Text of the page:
In 1991 the North Atlantic Treaty Organization was a nominally defensive military bloc with sixteen members that, as the cliche ran, had never fired a shot.
In 1991 the Socialist Federal Republic of Yugoslavia was the only simultaneously multiethnic and multiconfessional nation (entirely) in Europe, consisting of six federated republics with diverse constituencies.
By 2009 NATO had grown to 28 full members and at least that many military partners throughout Europe and in Africa, the Caucasus, the Middle East, Asia and the South Pacific. Next month NATO is to hold a summit in Estonia to be attended by the foreign ministers of 56 nations. Last month a meeting of NATO’s Military Committee in Brussels included the armed forces chiefs of 63 nations, almost a third of the world’s 192 countries.
By 2008 the former Yugoslavia has been fragmented into six recognized nations (the former federal republics of Bosnia, Croatia, Macedonia, Montenegro, Serbia and Slovenia) and a semi-recognized province of Serbia, Kosovo.
Until the end of the Cold War and the dissolution of the Warsaw Pact and the Union of Soviet Socialist Republics in 1991, NATO had never staged operations outside the territory of its member states.
In 2004 it ran eight operations in four continents, including a training mission in Iraq and combat deployments in Afghanistan. The first former Yugoslav republic, Slovenia, was inducted into NATO in that year along with six other Eastern European nations in the bloc’s largest-ever expansion.
The Alliance’s first three military operations, however, all occurred in the former Yugoslavia. In 1995 NATO launched Operation Deliberate Force against the Republika Srpska with 400 aircraft and over 3,500 sorties and stationed troops in Bosnia afterward.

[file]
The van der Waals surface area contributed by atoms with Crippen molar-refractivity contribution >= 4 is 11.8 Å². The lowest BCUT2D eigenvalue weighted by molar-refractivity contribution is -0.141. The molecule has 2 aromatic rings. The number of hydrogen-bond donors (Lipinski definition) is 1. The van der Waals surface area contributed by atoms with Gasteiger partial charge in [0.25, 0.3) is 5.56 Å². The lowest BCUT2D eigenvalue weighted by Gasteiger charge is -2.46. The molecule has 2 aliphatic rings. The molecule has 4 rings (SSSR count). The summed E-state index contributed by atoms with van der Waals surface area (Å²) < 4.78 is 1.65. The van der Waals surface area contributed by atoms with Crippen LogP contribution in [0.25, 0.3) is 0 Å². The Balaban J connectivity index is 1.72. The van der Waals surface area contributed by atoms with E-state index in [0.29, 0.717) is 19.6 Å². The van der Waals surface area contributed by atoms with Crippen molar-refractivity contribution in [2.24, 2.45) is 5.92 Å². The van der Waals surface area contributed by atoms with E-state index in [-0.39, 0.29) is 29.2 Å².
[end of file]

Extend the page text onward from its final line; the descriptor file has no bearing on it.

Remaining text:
In 1999 it unleashed the relentless 78-day Operation Allied Force air war against Yugoslavia and in June of that year deployed 50,000 troops to Kosovo.
Two years later it sent troops to and initiated the first of several operations in Macedonia following an armed conflict in that country.
The three interventions preceded September 11, 2001.
After NATO invoked its Article 5 collective military assistance clause following the latter date, NATO Partnership for Peace affiliates as well as full member states started to deploy troops to Afghanistan.
After the U.S. and British invasion of Iraq two years following that, soldiers from Bosnia, Croatia, Macedonia and Slovenia were deployed to the war zone in that nation to prove their loyalty as NATO candidate countries. Montenegro did not gain its Western-backed independence until 2006, but has already been levied for troops for the Afghan war. Croatia was rewarded with full membership in 2009 and Macedonia would have accompanied it into the ranks of the world’s only military axis except for the lingering name dispute with Greece.